City Readers Digital Historic Collections at the New York Society Library
Hugo Grotius (1583-1645)
Hugo Grotius (; 10 April 1583 – 28 August 1645), also known as Huig de Groot (Dutch: [ˈɦœyɣ də ɣroːt]) or Hugo de Groot (Dutch: [ˈɦyɣoː də ɣroːt]), was a Dutch jurist. Along with the earlier works of Francisco de Vitoria and Alberico Gentili, Grotius laid the foundations for international law, based on natural law. A teenage intellectual prodigy, he was imprisoned for his involvement in the intra-Calvinist disputes of the Dutch Republic, but escaped hidden in a chest of books. He wrote most of his major works in exile in France.
It is thought that Hugo Grotius was not the first to formulate the international society doctrine, but he was one of the first to define expressly the idea of one society of states, governed not by force or warfare but by actual laws and mutual agreement to enforce those laws. As Hedley Bull declared in 1990: "The idea of international society which Grotius propounded was given concrete expression in the Peace of Westphalia, and Grotius may be considered the intellectual father of this first general peace settlement of modern times."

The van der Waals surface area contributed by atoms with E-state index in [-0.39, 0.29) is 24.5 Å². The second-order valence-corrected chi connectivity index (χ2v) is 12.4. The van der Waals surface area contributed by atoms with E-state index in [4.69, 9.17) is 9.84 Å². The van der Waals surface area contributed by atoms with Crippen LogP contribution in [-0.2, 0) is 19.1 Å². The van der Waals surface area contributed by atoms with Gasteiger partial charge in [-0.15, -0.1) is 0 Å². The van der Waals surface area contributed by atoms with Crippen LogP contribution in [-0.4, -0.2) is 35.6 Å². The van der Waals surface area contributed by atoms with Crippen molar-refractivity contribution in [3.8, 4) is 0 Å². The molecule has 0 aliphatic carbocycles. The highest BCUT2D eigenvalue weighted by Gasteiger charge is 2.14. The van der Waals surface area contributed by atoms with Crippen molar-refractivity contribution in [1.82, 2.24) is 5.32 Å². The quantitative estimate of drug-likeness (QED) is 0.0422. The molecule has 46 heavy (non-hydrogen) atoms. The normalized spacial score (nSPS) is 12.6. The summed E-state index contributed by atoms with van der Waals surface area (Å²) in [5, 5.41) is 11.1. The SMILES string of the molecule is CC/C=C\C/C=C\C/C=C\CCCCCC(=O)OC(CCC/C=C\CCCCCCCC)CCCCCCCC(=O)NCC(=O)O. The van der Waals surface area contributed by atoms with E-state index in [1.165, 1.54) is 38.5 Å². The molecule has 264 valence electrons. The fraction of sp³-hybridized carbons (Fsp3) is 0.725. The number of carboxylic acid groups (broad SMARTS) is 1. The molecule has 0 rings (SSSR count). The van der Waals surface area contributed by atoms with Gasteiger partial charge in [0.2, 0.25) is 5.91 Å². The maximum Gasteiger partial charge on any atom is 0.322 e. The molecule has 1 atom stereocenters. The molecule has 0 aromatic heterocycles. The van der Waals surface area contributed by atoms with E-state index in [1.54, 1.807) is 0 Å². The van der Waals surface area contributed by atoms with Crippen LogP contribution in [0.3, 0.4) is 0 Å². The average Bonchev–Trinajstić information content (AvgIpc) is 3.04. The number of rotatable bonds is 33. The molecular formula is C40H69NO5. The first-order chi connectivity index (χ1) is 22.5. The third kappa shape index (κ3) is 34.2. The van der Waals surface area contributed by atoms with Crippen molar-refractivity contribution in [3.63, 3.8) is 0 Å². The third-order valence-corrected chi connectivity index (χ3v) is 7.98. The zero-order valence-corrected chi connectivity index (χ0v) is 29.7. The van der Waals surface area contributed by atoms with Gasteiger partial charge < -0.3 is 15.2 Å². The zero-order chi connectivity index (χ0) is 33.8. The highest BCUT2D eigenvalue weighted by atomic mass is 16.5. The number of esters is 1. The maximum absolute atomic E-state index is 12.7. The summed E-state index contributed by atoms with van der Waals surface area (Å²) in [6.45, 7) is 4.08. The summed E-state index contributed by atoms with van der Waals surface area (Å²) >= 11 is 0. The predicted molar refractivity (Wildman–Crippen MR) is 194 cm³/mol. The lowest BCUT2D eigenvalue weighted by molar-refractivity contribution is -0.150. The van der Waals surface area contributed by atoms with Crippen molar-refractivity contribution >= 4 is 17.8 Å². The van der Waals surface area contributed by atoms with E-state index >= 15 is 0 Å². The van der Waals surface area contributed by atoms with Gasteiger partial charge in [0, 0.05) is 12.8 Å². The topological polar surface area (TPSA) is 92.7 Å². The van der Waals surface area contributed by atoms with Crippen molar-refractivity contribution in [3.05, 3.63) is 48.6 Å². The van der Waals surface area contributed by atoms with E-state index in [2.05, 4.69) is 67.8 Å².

Additionally, his contributions to Arminian theology helped provide the seeds for later Arminian-based movements, such as Methodism and Pentecostalism, and he is acknowledged as a significant figure in the Arminianism–Calvinism debate. Because of his theological underpinning of free trade, he is also considered an "economic theologist".